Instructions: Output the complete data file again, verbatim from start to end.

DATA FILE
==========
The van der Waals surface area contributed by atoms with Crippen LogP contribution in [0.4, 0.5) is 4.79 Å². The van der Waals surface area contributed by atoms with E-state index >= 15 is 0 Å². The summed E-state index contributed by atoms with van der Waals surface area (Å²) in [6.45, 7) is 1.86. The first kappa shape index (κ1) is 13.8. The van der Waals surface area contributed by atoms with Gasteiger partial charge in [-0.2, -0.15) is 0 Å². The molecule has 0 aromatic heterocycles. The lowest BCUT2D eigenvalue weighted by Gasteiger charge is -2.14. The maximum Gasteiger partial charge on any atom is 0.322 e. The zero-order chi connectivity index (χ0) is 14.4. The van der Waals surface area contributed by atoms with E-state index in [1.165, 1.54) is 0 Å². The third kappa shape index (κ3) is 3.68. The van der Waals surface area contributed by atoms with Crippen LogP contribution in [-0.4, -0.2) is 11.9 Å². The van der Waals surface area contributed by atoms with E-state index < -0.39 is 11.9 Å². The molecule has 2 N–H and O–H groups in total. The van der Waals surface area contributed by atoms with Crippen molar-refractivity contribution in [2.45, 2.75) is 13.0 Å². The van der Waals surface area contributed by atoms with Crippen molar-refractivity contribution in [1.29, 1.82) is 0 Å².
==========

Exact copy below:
The van der Waals surface area contributed by atoms with Crippen LogP contribution in [0.4, 0.5) is 4.79 Å². The van der Waals surface area contributed by atoms with E-state index >= 15 is 0 Å². The summed E-state index contributed by atoms with van der Waals surface area (Å²) in [6.45, 7) is 1.86. The first kappa shape index (κ1) is 13.8. The van der Waals surface area contributed by atoms with Gasteiger partial charge in [-0.2, -0.15) is 0 Å². The molecule has 0 aromatic heterocycles. The lowest BCUT2D eigenvalue weighted by Gasteiger charge is -2.14. The maximum Gasteiger partial charge on any atom is 0.322 e. The zero-order chi connectivity index (χ0) is 14.4. The van der Waals surface area contributed by atoms with E-state index in [1.165, 1.54) is 0 Å². The third kappa shape index (κ3) is 3.68. The van der Waals surface area contributed by atoms with Crippen LogP contribution in [-0.4, -0.2) is 11.9 Å². The van der Waals surface area contributed by atoms with E-state index < -0.39 is 11.9 Å². The molecule has 2 N–H and O–H groups in total. The van der Waals surface area contributed by atoms with Crippen molar-refractivity contribution in [2.45, 2.75) is 13.0 Å². The van der Waals surface area contributed by atoms with Crippen molar-refractivity contribution in [1.29, 1.82) is 0 Å².